A mental midget blathered the following inanity at the end of our Ayn Rand discussion today:
There are two massive problems with Ayn Rand. First, her philosophy is ludicrous. She claims to believe only in what can be rationally observed and proven; yet she herself willingly consents to completely irrational ideas while refusing to admit as much. For instance, money is a fundamentally irrational phenomenon. Money has no intrinsic value, nor any objective existence; its a consensual illusion for the sake of an ordered society. In other words, its a leap of faith. This doesn’t even occur to Rand. Nothing is more ludicrous, for instance, than the fetishization of gold in Atlas Shrugged. Gold is a completely useless substance in and of itself, its only value is what is given to it by humans – on no rational basis at all – and then consented to by others. On this level, capitalism for Rand is clearly a religion: a delusion accepted for practical purposes, i.e. a noble lie.
Then he went on to discuss her literary failings. I couldn’t resist the following reply:
What twaddle. “Irrational” is not a synonym for “abstract.” “Money” is simply the abstract term we use for a useful medium of exchange among traders and temporary storage of disposable wealth. If I trade one of my excess perishable oranges to a neighbor for 20 steel nails, because I know another neighbor will gladly trade me one of his excess apples for fifteen nails next fall, the nails serve as “money” for all three of us.
There is nothing irrational about us agreeing to this arrangement, and there is nothing phenomenal about the nails to a rational man who owns a hammer. They have intrinsic value as a building supply, even though we also choose to use them for money. The apple grower has the choice to use them as nails to hang up his winter shutters, or save them as money he can trade for something else he will need in the spring; an option he would not have had with rotting apples.
Now, absent meddlesome neighbors trying to interfere in our mutually beneficial and unregulated commerce, there is nothing prohibiting me from agreeing to wait for payment from the first neighbor, if he agrees to pay me an extra nail or two in “interest” for the time he retains my “capital.” Conversely, I could offer to advance my “capital” to the apple grower, at a nail or two less than his asking price, for the promise of an apple when his crop comes in; a deal that he might jump at if he has an immediate need and is short of capital.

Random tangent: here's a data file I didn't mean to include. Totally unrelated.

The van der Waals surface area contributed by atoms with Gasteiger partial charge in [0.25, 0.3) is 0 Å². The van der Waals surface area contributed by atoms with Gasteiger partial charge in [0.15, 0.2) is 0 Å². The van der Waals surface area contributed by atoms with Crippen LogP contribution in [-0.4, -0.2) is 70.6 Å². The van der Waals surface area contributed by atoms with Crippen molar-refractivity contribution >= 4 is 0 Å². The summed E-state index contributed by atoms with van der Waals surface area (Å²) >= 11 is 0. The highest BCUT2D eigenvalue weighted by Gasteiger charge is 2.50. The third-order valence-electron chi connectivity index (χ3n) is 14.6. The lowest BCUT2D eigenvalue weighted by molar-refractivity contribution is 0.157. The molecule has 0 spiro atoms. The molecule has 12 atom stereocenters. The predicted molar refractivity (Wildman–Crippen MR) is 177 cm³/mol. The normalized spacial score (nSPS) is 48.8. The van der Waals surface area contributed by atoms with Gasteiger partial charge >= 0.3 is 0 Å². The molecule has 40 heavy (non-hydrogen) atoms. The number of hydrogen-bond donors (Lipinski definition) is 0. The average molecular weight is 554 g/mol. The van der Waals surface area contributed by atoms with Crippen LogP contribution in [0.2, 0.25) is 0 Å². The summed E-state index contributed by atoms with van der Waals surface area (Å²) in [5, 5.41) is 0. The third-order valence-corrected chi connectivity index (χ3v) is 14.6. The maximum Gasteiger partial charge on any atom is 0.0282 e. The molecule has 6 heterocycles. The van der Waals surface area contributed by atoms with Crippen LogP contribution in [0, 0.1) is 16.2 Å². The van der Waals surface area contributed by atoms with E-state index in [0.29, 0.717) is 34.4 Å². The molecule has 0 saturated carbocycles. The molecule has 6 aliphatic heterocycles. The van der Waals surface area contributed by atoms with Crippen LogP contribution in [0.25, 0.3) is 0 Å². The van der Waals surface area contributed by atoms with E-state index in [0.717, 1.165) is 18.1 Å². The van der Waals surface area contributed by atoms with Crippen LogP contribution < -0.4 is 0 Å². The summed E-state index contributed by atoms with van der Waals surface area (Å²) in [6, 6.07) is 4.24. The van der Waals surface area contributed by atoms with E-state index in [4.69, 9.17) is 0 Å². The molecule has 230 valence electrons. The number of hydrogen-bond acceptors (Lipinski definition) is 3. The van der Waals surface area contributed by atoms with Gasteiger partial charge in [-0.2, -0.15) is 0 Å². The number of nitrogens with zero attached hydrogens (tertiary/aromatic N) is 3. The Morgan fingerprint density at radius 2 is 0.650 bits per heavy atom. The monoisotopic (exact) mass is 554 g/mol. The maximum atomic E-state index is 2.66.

Thus capitalism is born, is entirely rational, and all participants eagerly enter into the exchanges and contracts with open eyes. Nobody is harmed or cheated, because we each trade something we value less, for something we value more. I, as the much maligned “capitalist,” am the only one who takes risks (that I will get paid eventually for my “loans”); but I am paid for taking them. If the other neighbors keep their “hands off” and continue not to meddle in our private affairs, we can call it laissez faire capitalism.
All manner of durable commodities have been used as money in human history, but silver and gold have been the favorites; because of their scarcity, and thus their high value for small, easily transportable, quantities. Contrary to your assertion, gold has intrinsic value, exists objectively, and is not illusory. I’ll not deny that some may have a fetish for gold; but that only enhances its intrinsic value, and insures that it will always be easy to trade a quantity of it for something one values more. This makes it an ideal commodity to use for money.
Objectively, nothing has “value” other than that assigned to it by a human mind, whether rationally or not. To the trader, it matters not how a seller determined his asking price. The buyer only has to decide if he personally values the offering more than what he must give up in trade for it. If he does, both win in the deal; if not, no deal is made. Thus, there are no losers in pure free trade. The only way to lose in capitalism is to invest capital at risk, and no one is required to do so.
There are rewards for risking capital; but rational actors choose for themselves whether the rewards outweigh the risks. There is simply nothing metaphysical or delusional about money or capitalism. It is pretty simple and really only common sense among producers and traders. It is an elegant system for reasonable men engaged in commerce. Those who oppose it are immediately suspect; for chances are that they wish to attain unearned produce, by enslaving the producers, one way or another, to provide them. ◄Dave►